Your code isn't as good as you think it is, and that's OK.

Living on hopes and prayers #

How many of you manually check a mission-critical script or task every day to ensure it’s actually run? And, how many of you aren’t checking it, instead blindly trusting that the Gods of Computing have allowed your peasant code to run without interference?

The concept of silent failures should not be new to anyone reading this blog. Shit happens; servers crash, internet connections drop out, HR changes the bloody organisational structure and breaks your automated onboarding… Shit. Happens.

When was the last time you checked that your VM backups were actually running…? Ahh; the distant sound of panicked typing.

So how can I manage silent failures? #

There’s a multitude of different ways you can achieve this, but my preferred solution is via a simple web service called

The premise is simple:

  1. Create a check, which gives you a UUID
  2. Set a schedule
  3. Send a request to the API endpoint (referencing the UUID in the URL)
  4. Profit

There are two key components of addressing silent failures, which handles well:

Explicit failures #

Through their API it’s possible to send an explicit failure alert, indicating that your code has encountered an error and has goofed up. This would typically be handled in a try/catch block:

$script:HealthcheckUrl = ""
try {
# We haven't provided an identifier and we have supplied an invalid parameter; this will fail
Set-AdUser -Path "blah"
Invoke-RestMethod $script:HealthcheckUrl
} catch {
Invoke-RestMethod "$($script:HealthcheckUrl)/fail"

Implicit failures #

Through the magic of scheduling we can also alert on an implicit failure - the code was supposed to run, but since we never received an explicit success ping we can assume it’s broken and, therefore, have an implicit failure on our hand.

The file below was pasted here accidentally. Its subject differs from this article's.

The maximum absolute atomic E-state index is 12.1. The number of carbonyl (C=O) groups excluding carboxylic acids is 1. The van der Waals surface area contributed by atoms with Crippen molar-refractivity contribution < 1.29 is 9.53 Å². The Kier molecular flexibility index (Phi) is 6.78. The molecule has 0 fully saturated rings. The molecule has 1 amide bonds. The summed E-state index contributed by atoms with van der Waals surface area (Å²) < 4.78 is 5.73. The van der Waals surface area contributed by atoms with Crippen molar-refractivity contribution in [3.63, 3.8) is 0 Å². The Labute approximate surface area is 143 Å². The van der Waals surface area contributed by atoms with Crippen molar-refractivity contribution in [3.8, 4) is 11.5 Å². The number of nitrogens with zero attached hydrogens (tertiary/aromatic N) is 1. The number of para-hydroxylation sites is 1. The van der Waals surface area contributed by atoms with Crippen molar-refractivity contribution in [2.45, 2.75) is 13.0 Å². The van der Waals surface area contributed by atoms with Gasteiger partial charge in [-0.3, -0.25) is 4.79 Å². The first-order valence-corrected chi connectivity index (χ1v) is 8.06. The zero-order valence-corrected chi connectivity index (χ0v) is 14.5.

This is particularly useful in situations such as:

  • Cron/scheduler failing to start
  • Timezone confusion
  • Script failing to complete and explicit failures have not been added

We can also flag an implicit failure by measuring script runtime: this is very useful when you have a tightly-coupled set of scripts or tasks that rely heavily on tasks completing within a pre-defined timeframe. For example; assume you have a MSSQL maintenance plan to back up your database; this runs at 2 AM and typically takes 45 minutes to complete. At 3 AM another task copies that backup to a different storage medium in a different location (remember your 3-2-1 backup rule, folks).

What happens if the MSSQL maintenance plan hasn’t finished by 3 AM? This would be an implicit failure, as a downstream dependency (your copy task) will fail.

What about the silent part? #

For starters it interacts with all the standard alerting and messaging services (such as PagerDuty, OpsGenie, Slack, and Teams), but it also exposes a webhook function. With this it’s possible to create any kind of customised alert.

For example; want to push a ticket to JIRA Service Desk when something mission-critical fails?


Request Body #

"requestParticipants": [
"serviceDeskId": "5",
"requestTypeId": "10",
"requestFieldValues": {
"summary": "$NAME is $STATUS",
"description": "The automated health check $NAME is $STATUS as of $NOW\n\n\n\n$TAGS",
"customfield_13052": [{
"value": "The value of a custom JIRA field"
"priority": {
"name": "3 - Medium"

Request Headers #

Accept: application/json
Authorization: Basic Your-JIRA-API-Key
Content-Type: application/json

Generating a JIRA API token #

It’s a long-winded process: follow the instructions over at for enabling basic authentication for JIRA.

There you go; by enabling monitoring on your scripts or tasks you can tame the silent failures beast.

Side note: enabling healthchecks is not an excuse to not check your backups. You should still be testing the validity and restorability of your backups; otherwise, they may as well be useless!